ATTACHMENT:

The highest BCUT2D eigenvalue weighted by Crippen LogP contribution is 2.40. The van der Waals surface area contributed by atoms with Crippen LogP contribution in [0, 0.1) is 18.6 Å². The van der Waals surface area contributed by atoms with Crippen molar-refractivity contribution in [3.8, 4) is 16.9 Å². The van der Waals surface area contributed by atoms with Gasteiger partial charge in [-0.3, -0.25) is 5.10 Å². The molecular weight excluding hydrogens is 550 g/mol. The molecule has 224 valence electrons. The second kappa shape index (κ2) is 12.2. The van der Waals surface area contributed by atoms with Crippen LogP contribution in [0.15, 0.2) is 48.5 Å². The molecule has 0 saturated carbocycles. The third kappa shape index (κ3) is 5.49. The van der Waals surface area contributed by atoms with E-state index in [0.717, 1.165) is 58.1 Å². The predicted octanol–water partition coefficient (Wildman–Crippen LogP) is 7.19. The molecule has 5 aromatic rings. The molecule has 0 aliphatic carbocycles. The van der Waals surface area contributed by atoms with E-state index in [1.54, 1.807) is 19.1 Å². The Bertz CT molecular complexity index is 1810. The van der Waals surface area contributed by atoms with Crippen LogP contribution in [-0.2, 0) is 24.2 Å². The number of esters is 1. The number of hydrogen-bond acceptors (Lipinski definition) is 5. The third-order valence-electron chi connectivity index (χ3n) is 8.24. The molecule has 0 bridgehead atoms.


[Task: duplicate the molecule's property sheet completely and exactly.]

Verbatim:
The highest BCUT2D eigenvalue weighted by Crippen LogP contribution is 2.40. The van der Waals surface area contributed by atoms with Crippen LogP contribution in [0, 0.1) is 18.6 Å². The van der Waals surface area contributed by atoms with Crippen molar-refractivity contribution in [3.8, 4) is 16.9 Å². The van der Waals surface area contributed by atoms with Gasteiger partial charge in [-0.3, -0.25) is 5.10 Å². The molecular weight excluding hydrogens is 550 g/mol. The molecule has 224 valence electrons. The second kappa shape index (κ2) is 12.2. The van der Waals surface area contributed by atoms with Crippen LogP contribution in [0.15, 0.2) is 48.5 Å². The molecule has 0 saturated carbocycles. The third kappa shape index (κ3) is 5.49. The van der Waals surface area contributed by atoms with E-state index in [0.717, 1.165) is 58.1 Å². The predicted octanol–water partition coefficient (Wildman–Crippen LogP) is 7.19. The molecule has 5 aromatic rings. The molecule has 0 aliphatic carbocycles. The van der Waals surface area contributed by atoms with E-state index in [1.54, 1.807) is 19.1 Å². The Bertz CT molecular complexity index is 1810. The van der Waals surface area contributed by atoms with Crippen LogP contribution in [-0.2, 0) is 24.2 Å². The number of esters is 1. The number of hydrogen-bond acceptors (Lipinski definition) is 5. The third-order valence-electron chi connectivity index (χ3n) is 8.24. The molecule has 0 bridgehead atoms.